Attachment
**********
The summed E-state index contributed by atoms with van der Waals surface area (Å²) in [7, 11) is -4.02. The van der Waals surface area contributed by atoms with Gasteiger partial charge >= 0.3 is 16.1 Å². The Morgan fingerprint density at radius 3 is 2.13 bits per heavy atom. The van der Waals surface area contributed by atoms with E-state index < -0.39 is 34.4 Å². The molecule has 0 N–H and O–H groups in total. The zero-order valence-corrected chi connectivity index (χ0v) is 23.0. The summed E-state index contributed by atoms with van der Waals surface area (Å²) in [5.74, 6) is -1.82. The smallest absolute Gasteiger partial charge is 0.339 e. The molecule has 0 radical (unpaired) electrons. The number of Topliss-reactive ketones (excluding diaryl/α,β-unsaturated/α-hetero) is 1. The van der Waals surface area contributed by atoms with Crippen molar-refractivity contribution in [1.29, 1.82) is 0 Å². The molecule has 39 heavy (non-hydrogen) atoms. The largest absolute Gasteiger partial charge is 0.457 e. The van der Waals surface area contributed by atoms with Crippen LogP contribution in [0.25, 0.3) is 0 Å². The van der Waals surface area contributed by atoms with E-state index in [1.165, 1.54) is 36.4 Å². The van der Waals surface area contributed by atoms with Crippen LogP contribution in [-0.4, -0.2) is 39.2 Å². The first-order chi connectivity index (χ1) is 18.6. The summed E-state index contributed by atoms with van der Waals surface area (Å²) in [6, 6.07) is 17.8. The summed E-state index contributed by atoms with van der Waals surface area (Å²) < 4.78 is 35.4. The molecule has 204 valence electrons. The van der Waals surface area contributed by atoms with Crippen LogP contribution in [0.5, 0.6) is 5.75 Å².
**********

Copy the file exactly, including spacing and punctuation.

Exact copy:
The summed E-state index contributed by atoms with van der Waals surface area (Å²) in [7, 11) is -4.02. The van der Waals surface area contributed by atoms with Gasteiger partial charge >= 0.3 is 16.1 Å². The Morgan fingerprint density at radius 3 is 2.13 bits per heavy atom. The van der Waals surface area contributed by atoms with E-state index < -0.39 is 34.4 Å². The molecule has 0 N–H and O–H groups in total. The zero-order valence-corrected chi connectivity index (χ0v) is 23.0. The summed E-state index contributed by atoms with van der Waals surface area (Å²) in [5.74, 6) is -1.82. The smallest absolute Gasteiger partial charge is 0.339 e. The molecule has 0 radical (unpaired) electrons. The number of Topliss-reactive ketones (excluding diaryl/α,β-unsaturated/α-hetero) is 1. The van der Waals surface area contributed by atoms with Crippen molar-refractivity contribution in [1.29, 1.82) is 0 Å². The molecule has 39 heavy (non-hydrogen) atoms. The largest absolute Gasteiger partial charge is 0.457 e. The van der Waals surface area contributed by atoms with Crippen LogP contribution in [0.25, 0.3) is 0 Å². The van der Waals surface area contributed by atoms with E-state index in [1.165, 1.54) is 36.4 Å². The van der Waals surface area contributed by atoms with Crippen LogP contribution in [-0.4, -0.2) is 39.2 Å². The first-order chi connectivity index (χ1) is 18.6. The summed E-state index contributed by atoms with van der Waals surface area (Å²) in [6, 6.07) is 17.8. The summed E-state index contributed by atoms with van der Waals surface area (Å²) < 4.78 is 35.4. The molecule has 204 valence electrons. The van der Waals surface area contributed by atoms with Crippen LogP contribution in [0.5, 0.6) is 5.75 Å².